Analyzing prison guard dog barks

| May 21, 2008

My first job out of college (1978-79) was at General Dynamics/WDSC down in San Diego, where I worked on a variety of projects. One such project was an effort to distinguish between wheeled vehicles (like trucks) and tracked vehicles (like tanks) using stand-off radar. It seems the Soviets had built plywood shells that looked like tanks, mounted them over trucks, and were moving thousands of them around along the ‘Iron Curtain’ (the Soviet border between Eastern and Western Europe) to help disguise from satellites the movement of actual tanks. We used Bayesian analysis of some 27 different characteristics of the radar signals and narrowed it down to just 3 characteristics that would allows us a 95% success rate in telling the fake tanks from the real ones (in theory, at least; our radar data came from test runs out at Camp Pendleton).

I thought of that project in reading about this one: Israelis analyzing the different sounds of prison guard dogs barking to determine which ones actually indicate problems:

JERUSALEM (AP) — Israeli jails are using a custom-built computer program to interpret the barks of guard dogs and distinguish warnings of a breakout from everyday woofs, a prisons official said Monday.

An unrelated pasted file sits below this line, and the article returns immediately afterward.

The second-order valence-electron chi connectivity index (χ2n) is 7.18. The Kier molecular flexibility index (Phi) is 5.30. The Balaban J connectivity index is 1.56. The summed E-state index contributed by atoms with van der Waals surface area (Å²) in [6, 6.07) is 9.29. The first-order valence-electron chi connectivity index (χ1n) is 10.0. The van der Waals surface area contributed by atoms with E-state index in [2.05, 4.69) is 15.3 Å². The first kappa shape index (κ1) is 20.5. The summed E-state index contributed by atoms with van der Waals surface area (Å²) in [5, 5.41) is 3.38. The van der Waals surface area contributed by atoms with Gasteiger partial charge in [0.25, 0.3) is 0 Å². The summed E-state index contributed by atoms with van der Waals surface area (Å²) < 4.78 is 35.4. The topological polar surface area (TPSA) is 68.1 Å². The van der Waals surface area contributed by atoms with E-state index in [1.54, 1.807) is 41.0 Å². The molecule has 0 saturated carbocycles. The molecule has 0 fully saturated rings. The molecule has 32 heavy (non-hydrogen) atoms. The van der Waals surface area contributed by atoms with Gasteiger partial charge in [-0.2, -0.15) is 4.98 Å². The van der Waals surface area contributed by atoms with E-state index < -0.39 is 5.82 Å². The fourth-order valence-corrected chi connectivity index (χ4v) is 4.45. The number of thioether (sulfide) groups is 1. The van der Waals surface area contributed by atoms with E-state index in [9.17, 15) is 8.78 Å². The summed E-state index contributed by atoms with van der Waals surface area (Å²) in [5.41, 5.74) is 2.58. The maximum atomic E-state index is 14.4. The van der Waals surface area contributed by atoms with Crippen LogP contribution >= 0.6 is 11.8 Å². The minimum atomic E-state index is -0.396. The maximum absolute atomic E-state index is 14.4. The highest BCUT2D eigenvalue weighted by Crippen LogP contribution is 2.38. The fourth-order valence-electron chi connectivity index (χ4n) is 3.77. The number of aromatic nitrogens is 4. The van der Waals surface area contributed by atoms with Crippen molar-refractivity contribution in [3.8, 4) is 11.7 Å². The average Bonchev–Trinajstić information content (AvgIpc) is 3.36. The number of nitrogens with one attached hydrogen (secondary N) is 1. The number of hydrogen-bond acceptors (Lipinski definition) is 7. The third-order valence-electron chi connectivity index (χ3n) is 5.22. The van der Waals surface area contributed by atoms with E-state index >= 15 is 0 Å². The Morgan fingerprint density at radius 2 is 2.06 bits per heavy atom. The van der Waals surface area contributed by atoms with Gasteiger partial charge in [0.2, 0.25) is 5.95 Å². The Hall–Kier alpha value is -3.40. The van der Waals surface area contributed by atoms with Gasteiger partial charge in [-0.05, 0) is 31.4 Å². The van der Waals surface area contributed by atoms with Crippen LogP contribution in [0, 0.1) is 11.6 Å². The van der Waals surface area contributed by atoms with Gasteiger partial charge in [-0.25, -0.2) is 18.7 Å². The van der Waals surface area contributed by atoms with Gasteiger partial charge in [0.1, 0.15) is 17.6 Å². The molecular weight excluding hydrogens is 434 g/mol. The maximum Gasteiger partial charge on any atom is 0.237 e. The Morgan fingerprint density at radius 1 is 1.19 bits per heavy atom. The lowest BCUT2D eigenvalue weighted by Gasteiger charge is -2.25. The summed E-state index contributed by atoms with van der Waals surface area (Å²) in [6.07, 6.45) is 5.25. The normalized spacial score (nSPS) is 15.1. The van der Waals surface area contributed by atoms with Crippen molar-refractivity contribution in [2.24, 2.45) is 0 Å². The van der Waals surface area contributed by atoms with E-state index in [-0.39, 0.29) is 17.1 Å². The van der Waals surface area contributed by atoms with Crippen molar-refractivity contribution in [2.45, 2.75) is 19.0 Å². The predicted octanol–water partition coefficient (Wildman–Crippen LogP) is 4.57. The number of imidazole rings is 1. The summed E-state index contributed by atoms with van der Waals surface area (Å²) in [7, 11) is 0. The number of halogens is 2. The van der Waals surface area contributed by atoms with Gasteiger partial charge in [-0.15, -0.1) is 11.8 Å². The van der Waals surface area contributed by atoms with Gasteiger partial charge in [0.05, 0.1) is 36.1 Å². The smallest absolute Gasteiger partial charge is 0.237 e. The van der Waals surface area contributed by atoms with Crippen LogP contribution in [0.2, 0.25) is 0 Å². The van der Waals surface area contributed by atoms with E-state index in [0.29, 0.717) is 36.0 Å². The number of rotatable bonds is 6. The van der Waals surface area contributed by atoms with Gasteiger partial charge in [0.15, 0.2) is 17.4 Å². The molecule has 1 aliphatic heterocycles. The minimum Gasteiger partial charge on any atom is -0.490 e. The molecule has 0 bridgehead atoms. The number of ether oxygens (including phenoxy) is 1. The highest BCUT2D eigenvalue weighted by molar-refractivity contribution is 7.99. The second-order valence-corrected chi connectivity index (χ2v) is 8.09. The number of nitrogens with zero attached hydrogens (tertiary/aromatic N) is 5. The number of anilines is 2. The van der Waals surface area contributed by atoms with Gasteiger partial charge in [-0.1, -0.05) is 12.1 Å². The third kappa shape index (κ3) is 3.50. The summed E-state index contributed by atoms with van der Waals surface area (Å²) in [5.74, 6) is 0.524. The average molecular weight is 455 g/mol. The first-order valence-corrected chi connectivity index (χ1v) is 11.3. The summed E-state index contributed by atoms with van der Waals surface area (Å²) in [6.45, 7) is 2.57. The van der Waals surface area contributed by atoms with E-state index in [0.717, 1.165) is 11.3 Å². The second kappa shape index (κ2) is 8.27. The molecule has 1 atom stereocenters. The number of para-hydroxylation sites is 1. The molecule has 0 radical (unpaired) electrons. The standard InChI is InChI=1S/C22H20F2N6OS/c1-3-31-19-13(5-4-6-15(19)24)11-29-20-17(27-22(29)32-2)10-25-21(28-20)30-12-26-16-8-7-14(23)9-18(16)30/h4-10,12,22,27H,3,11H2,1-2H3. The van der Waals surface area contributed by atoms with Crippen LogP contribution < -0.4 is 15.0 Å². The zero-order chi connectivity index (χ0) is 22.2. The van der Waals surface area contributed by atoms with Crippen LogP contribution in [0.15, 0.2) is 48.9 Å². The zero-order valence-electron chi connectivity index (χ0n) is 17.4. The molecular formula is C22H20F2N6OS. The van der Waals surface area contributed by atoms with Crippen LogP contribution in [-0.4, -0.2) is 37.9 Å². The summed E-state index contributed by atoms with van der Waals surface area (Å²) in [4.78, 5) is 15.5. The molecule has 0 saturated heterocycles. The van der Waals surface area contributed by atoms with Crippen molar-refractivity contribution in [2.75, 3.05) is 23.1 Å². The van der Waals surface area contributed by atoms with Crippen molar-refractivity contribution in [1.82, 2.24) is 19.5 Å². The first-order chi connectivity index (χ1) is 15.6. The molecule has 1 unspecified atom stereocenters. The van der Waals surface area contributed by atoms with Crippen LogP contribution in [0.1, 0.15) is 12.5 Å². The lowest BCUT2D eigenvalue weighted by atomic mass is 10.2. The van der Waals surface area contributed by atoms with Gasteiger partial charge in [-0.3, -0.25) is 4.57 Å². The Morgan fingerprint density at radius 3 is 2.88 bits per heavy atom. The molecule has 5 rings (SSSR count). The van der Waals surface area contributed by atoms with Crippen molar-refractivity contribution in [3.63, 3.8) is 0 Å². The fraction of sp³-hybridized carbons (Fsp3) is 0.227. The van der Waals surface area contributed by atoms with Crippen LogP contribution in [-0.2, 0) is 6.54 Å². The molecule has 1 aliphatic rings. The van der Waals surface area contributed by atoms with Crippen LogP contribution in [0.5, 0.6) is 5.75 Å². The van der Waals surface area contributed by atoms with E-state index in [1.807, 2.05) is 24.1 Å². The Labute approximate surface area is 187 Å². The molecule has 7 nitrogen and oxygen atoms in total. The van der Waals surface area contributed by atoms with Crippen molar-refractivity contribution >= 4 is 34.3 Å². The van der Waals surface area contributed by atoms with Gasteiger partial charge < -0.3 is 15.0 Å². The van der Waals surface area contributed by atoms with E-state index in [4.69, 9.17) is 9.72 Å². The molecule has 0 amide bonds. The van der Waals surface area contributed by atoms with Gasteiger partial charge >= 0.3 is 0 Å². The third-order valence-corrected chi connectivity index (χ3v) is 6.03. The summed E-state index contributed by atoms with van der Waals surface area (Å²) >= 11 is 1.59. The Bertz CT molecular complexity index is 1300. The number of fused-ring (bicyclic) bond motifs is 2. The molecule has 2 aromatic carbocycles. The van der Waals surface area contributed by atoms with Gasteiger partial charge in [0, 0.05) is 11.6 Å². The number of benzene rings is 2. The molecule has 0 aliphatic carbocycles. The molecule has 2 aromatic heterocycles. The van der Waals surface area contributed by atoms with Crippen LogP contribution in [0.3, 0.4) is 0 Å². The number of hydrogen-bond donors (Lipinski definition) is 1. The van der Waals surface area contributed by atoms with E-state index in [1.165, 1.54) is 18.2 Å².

Noam Tavor, head of the Israel Prisons Service canine unit, said the program is designed to overcome mistakes in which guards have either not heard dogs sounding an alarm or failed to speedily identify its significance.

“It collects the dogs’ barks through microphones…and sorts and grades them,” Tavor told Army Radio. “It relays only the barks that are significant in terms of security — barks that reveal stress or aggression in the dog.” . . .

Six years ago, the Prisons Service joined with Bio-Sense, a high-tech company headquartered near Tel Aviv, to create a system that would notify them when dogs were barking because of something suspicious.

Bio-Sense recorded the patrol dogs barking in different situations, from playtime to cat encounters to real emergencies. They loaded thousands of these recordings into a computer program to determine “what makes the emergency bark different than the other barks,” said Bio-Sense project manager Orit Netz.

One of the keys turned out to be the dog’s stress level.

Pretty cool. ..bruce w..

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Category: Dogs, Information Technology, Main

About the Author ()

Webster is Principal and Founder at Bruce F. Webster & Associates, as well as an Adjunct Professor of Computer Science at Brigham Young University. He works with organizations to help them with troubled or failed information technology (IT) projects. He has also worked in several dozen legal cases as a consultant and as a testifying expert, both in the United States and Japan. He can be reached at, or you can follow him on Twitter as @bfwebster.

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